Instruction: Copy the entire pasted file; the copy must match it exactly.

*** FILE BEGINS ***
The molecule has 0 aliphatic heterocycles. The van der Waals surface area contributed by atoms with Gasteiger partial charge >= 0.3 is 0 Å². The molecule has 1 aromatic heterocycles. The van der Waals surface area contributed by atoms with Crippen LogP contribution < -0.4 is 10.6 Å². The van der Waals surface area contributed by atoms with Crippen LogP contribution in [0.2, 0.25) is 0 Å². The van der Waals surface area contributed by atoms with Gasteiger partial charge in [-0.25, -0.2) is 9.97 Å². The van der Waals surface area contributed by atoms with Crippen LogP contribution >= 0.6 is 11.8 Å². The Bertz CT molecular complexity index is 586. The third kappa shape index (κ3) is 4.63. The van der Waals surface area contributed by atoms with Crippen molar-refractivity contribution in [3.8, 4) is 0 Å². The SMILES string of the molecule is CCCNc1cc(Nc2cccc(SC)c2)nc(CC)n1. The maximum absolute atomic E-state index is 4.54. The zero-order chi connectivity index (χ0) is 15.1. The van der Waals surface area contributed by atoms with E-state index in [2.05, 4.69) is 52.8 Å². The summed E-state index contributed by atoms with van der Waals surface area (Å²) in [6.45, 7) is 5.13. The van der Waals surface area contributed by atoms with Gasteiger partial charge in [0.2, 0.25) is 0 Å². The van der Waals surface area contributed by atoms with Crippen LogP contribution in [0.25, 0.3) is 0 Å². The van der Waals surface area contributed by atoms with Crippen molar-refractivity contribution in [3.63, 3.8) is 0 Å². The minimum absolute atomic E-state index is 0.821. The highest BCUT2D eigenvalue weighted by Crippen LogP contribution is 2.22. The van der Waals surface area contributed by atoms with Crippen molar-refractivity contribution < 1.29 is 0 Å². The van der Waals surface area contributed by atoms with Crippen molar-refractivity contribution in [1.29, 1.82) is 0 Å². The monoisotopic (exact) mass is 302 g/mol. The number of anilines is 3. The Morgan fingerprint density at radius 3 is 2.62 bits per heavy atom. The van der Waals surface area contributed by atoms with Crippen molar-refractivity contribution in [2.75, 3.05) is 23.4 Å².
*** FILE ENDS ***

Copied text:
The molecule has 0 aliphatic heterocycles. The van der Waals surface area contributed by atoms with Gasteiger partial charge >= 0.3 is 0 Å². The molecule has 1 aromatic heterocycles. The van der Waals surface area contributed by atoms with Crippen LogP contribution < -0.4 is 10.6 Å². The van der Waals surface area contributed by atoms with Crippen LogP contribution in [0.2, 0.25) is 0 Å². The van der Waals surface area contributed by atoms with Gasteiger partial charge in [-0.25, -0.2) is 9.97 Å². The van der Waals surface area contributed by atoms with Crippen LogP contribution >= 0.6 is 11.8 Å². The Bertz CT molecular complexity index is 586. The third kappa shape index (κ3) is 4.63. The van der Waals surface area contributed by atoms with Crippen molar-refractivity contribution in [3.8, 4) is 0 Å². The SMILES string of the molecule is CCCNc1cc(Nc2cccc(SC)c2)nc(CC)n1. The maximum absolute atomic E-state index is 4.54. The zero-order chi connectivity index (χ0) is 15.1. The van der Waals surface area contributed by atoms with E-state index in [2.05, 4.69) is 52.8 Å². The summed E-state index contributed by atoms with van der Waals surface area (Å²) in [6.45, 7) is 5.13. The van der Waals surface area contributed by atoms with Gasteiger partial charge in [0.2, 0.25) is 0 Å². The van der Waals surface area contributed by atoms with Crippen LogP contribution in [0.25, 0.3) is 0 Å². The van der Waals surface area contributed by atoms with Crippen molar-refractivity contribution in [3.63, 3.8) is 0 Å². The minimum absolute atomic E-state index is 0.821. The highest BCUT2D eigenvalue weighted by Crippen LogP contribution is 2.22. The van der Waals surface area contributed by atoms with Crippen molar-refractivity contribution < 1.29 is 0 Å². The van der Waals surface area contributed by atoms with Crippen molar-refractivity contribution in [1.29, 1.82) is 0 Å². The monoisotopic (exact) mass is 302 g/mol. The number of anilines is 3. The Morgan fingerprint density at radius 3 is 2.62 bits per heavy atom. The van der Waals surface area contributed by atoms with Crippen molar-refractivity contribution in [2.75, 3.05) is 23.4 Å².